Burger King's New "FeelYourWay" Ad Isn't as Foolish As You May Think
Burger King's motto used to be "have it your way." As in have your burger with cheese, pickles, onions, mayo, or just a plain meat slab between to gluten-stuffed buns. Mmm, tasty. But that was then. Now what matters to far too many Millennials is feeling it their way. So Burger King released this number, an ad focusing on feelings, with nary a burger in sight:
no one is happy all the time. and that’s ok. that’s why we created Real Meals in partnership with Mental Health America to encourage everyone to come in and #FeelYourWay.
Personal opinion: having emotions, even emotions like frustration, anger, or just feeling down, are not the same as a real mental health condition. That said, I think dismissing people's real struggles isn't good either. For more, read No, Suicide Isn't the Answer.
Now, Burger King is free to make any kind of ad it wishes. There's a good chance this ad may appeal to a lot of young people who believe their feelings make them who they are. And that's the problem.
Because actually, the Burger King ad isn't the problem, per se. The Burger King ad is just a mirror of the problem, as it reflects exactly what is going on with a vocal segment of Millennials right now. Don't misunderstand, I do not like the ad. I'm not endorsing the idea of wrapping a burger in feelings instead of a bun. Or if you're keto, lettuce. What I'm focusing on is what drove Burger King to this ad choice in the first place.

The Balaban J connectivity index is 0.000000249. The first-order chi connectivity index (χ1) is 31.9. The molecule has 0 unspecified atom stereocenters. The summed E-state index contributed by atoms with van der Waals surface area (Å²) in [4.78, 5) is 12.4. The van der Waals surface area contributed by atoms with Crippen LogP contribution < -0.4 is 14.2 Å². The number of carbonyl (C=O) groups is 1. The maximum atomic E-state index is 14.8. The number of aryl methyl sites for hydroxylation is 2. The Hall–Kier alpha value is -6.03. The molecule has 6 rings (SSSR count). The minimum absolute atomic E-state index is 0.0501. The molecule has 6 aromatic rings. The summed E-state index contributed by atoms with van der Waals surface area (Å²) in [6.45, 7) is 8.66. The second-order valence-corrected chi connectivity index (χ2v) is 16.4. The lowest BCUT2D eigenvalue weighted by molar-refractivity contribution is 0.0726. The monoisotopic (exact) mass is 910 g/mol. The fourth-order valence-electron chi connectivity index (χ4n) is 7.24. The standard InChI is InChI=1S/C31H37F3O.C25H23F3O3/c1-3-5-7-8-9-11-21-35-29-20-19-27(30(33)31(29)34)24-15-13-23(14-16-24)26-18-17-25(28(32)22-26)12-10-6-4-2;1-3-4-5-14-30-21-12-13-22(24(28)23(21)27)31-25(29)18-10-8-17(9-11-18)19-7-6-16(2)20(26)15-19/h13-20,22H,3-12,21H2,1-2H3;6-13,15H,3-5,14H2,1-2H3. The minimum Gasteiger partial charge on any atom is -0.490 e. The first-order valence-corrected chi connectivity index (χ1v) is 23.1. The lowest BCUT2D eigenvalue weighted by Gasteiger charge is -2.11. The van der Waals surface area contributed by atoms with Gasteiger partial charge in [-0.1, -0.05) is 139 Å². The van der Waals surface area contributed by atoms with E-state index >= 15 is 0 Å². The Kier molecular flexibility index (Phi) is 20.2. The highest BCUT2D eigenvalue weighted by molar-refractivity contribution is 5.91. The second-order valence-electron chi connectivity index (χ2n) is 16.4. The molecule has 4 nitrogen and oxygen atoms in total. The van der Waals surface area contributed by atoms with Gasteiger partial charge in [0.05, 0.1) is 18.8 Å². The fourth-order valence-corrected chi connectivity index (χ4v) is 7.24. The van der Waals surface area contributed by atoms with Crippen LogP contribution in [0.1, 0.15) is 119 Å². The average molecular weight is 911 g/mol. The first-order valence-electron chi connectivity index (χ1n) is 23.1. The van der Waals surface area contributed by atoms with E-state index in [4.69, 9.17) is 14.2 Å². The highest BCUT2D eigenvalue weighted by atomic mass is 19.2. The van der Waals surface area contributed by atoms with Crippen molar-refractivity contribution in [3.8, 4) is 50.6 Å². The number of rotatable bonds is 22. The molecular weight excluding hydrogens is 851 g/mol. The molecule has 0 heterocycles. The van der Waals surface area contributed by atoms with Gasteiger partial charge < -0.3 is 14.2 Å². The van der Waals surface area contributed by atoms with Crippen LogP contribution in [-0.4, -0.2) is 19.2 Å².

Feeling one way or another doesn't make you a better person, nor does it make you a worse person. Your feelings are your feelings. They're often fleeting, they lie on a spectrum, and they're wont to change. Which is what makes them feelings.
But too many people, bolstered by a pop culture and media which reinforces the idea, believe their feelings -- specifically their negative feelings -- make them better. This idea completely explains the outrage culture: "I FEEL outraged therefore I am RIGHT!" or "I am outraged! Therefore you should cater to ME!" Related: WATCH: This Sportscenter Rant Against Outrage Culture is Perfect and VIDEO: Bill Burr and Joe Rogan Team Up Against Outrage Culture.
Thoughts, critical thinking are forgotten. In 2019, feelings reign.
Sure, the notorious tumbler merchant was right when he said: "Facts don't care about your feelings" but feelings only care about themselves. Feelings love to be acknowledged, and even better, validated and embraced.
All Burger King did was capitalize. All Burger King did was tap into a trend: sell people who think they're feelings make them better a burger meal. Sell them a burger meal about their feelings. Sell to the person who loves to feel for the sake of feeling. Which I'm sorry to say, is a great many people spanning political spectrums.
You and I may look at this new idea and scoff. But companies like Burger King don't just make knee-jerk gambles. Advertising is a reflection of our culture, it's meant to sell a product. As much as I hate it, feelings have very much taken on a life of their own. Whether or not they buy hamburgers, Burger King is about to find out.